This explanation comes from a recent conversation between artist/musician Brian Eno and architect Bjarke Ingels (see partial transcription below). It’s an explanation that I’ve been contemplating while devising possible experiments in the field of information/data art and performance (i.e., my dissertation research). Eno’s explanation seems (to me) to be not only insightful, but also approachable and — perhaps more importantly — useful. Not only do I think this because my own research is forcing me to oscillate between the sciences and the arts at ever-increasing degrees of intensity, but because so many artists (myself included), tend to do a poor job of explaining why everyone else should care about what they (we) do.
“Why don’t we all do science? Science obviously produces results — we all live with those results; they’re all around us. Science is practical; makes good sense, and it’s very inspiring too, it’s not unimaginative or anything like that; it’s not dull. So I started thinking about this question of what do artists do and why do we want artists? Why do we want art? […] I started to think that the difference between science and art was that science was really interested in trying to find out how this world works. If you ask any scientist what they’re doing they’ll say, “Well I’m just fascinated by spectacles, so I just really want to see how they worked,” or “I’m just fascinated by water; I really want to understand water.” If you ask artists what they’re doing they generally tell you to ‘bugger off’ or they don’t really have an answer to the question. They say, “I just like doing it.” So you say, “But why do you like doing it?” And what you realize is that what artists like is to build new worlds of some kind; unfamiliar worlds. They want to build other possible realities and in doing that understand something about this reality; reflect back on this reality […] That was really where things like Music For Airports came from. They came from projecting a future that I hoped to create by building some of the objects that belonged in that future. I thought, if you put the objects there, even though the rest of the future didn’t exist, it would start to grow around those objects…. And it seemed to work.”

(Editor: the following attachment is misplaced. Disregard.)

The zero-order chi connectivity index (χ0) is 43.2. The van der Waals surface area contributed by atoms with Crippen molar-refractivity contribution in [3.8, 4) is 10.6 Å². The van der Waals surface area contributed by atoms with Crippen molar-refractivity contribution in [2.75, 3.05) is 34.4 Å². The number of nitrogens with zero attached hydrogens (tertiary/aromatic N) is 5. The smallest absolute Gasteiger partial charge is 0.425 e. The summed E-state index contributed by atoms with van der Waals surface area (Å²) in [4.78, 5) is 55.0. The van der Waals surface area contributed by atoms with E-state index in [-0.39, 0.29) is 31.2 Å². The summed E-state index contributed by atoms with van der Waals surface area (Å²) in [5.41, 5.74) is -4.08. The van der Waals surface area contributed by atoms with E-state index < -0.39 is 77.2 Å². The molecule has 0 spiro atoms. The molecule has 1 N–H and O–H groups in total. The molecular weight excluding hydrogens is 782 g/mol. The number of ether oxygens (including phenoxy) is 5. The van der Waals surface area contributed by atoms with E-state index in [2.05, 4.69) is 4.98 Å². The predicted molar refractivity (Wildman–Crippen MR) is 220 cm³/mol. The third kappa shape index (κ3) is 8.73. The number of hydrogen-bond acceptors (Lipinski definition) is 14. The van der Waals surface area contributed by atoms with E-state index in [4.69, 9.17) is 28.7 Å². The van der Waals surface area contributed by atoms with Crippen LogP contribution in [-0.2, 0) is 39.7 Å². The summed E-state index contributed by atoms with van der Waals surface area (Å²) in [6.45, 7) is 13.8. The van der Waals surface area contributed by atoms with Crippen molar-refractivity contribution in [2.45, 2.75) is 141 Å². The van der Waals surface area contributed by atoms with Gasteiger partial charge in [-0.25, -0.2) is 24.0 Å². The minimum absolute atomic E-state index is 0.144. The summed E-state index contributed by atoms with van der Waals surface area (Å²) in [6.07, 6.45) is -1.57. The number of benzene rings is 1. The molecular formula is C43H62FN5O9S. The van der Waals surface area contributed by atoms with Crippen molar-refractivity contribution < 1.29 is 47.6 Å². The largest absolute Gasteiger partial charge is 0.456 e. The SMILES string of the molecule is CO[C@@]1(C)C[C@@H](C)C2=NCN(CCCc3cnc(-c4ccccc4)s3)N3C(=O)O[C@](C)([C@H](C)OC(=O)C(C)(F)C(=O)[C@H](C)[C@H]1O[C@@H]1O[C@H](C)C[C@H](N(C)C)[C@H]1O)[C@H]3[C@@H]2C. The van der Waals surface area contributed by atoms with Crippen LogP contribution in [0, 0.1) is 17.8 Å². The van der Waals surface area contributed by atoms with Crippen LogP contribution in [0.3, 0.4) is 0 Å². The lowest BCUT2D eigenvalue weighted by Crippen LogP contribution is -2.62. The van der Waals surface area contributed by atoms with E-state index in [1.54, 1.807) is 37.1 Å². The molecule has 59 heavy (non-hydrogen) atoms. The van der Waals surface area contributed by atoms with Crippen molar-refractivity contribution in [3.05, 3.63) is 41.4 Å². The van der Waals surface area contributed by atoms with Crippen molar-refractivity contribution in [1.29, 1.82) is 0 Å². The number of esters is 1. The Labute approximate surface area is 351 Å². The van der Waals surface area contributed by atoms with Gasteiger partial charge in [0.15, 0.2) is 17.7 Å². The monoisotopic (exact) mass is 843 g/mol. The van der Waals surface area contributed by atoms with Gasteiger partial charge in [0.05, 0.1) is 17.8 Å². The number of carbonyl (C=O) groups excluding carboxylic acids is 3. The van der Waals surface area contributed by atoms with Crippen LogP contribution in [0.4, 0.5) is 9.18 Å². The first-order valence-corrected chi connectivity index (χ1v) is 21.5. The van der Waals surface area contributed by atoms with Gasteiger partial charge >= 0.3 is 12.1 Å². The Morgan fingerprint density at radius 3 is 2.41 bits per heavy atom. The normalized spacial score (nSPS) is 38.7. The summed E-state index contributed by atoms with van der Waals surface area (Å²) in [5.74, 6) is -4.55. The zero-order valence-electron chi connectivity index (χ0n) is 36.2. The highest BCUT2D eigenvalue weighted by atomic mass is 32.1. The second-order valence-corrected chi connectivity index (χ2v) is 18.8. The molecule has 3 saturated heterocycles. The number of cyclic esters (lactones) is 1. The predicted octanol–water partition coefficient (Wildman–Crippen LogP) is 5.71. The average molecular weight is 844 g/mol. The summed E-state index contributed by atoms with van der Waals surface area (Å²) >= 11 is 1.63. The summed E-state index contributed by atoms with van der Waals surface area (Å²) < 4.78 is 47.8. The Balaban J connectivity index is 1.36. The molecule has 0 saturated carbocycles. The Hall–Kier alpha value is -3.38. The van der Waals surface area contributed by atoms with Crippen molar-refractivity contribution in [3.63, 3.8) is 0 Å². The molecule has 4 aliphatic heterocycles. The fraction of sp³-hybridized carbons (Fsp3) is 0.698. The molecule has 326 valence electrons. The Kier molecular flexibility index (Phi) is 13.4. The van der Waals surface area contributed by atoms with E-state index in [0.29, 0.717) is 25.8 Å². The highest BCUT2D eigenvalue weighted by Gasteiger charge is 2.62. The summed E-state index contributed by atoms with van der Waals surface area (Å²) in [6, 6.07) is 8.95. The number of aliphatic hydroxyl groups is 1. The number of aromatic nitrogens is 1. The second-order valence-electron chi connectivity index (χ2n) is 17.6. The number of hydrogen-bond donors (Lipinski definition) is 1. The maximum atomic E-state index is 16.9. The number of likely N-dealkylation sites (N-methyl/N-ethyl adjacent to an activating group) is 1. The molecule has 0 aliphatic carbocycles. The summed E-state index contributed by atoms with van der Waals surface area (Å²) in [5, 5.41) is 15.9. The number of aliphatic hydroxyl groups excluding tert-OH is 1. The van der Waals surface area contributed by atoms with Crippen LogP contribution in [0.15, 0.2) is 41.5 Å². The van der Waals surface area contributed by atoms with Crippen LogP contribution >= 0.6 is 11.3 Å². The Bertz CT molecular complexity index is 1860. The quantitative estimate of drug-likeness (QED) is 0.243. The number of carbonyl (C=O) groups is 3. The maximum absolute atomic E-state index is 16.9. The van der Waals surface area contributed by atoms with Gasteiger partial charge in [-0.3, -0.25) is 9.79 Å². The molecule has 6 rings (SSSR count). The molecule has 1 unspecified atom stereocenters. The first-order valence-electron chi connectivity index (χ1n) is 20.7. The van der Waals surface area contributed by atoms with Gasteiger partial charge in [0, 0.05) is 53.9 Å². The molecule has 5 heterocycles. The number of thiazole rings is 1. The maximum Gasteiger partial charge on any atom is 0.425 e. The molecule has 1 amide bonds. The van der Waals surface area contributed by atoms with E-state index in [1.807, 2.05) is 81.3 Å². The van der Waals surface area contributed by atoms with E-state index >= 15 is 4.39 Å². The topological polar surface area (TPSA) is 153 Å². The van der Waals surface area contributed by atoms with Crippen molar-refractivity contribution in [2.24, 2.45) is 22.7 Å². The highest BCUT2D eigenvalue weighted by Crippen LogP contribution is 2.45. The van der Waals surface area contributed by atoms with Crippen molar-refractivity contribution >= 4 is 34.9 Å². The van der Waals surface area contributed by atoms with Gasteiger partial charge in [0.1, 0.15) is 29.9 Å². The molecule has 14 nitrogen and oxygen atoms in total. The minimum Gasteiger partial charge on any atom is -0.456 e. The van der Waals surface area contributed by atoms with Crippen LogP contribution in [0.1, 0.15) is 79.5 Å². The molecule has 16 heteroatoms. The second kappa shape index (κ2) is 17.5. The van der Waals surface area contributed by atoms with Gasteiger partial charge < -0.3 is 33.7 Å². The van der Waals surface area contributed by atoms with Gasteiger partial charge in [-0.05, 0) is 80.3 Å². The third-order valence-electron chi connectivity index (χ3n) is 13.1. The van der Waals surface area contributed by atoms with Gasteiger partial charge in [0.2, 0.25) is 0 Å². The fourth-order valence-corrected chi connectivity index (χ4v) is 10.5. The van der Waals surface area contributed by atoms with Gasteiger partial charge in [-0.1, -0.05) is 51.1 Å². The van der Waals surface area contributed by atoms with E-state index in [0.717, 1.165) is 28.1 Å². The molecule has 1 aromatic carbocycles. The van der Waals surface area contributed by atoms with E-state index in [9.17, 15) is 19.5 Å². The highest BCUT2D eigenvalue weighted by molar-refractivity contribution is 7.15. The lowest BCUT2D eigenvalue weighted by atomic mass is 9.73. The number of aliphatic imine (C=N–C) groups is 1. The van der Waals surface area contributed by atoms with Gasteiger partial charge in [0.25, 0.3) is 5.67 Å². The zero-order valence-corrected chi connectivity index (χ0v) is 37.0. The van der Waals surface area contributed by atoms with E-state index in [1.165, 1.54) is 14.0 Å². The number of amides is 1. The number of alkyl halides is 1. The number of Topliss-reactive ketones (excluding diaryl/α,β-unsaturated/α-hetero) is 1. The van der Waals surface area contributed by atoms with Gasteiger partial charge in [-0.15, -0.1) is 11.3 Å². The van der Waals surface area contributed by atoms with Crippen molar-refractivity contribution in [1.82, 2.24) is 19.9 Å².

Nevertheless, I remain curious as to other possible distinctions between what science and art do for us. I’m especially interested in explanations which emphasize the complimentary nature of science and art rather than those that continue to promote opposition or divisiveness.
You can view the entire conversation below. Eno’s explanation begins at 2min:58sec in.
‘Brian Eno & Bjarke Ingels — ‘On Instruments Of Change’ (Heartland Festival, 2016)’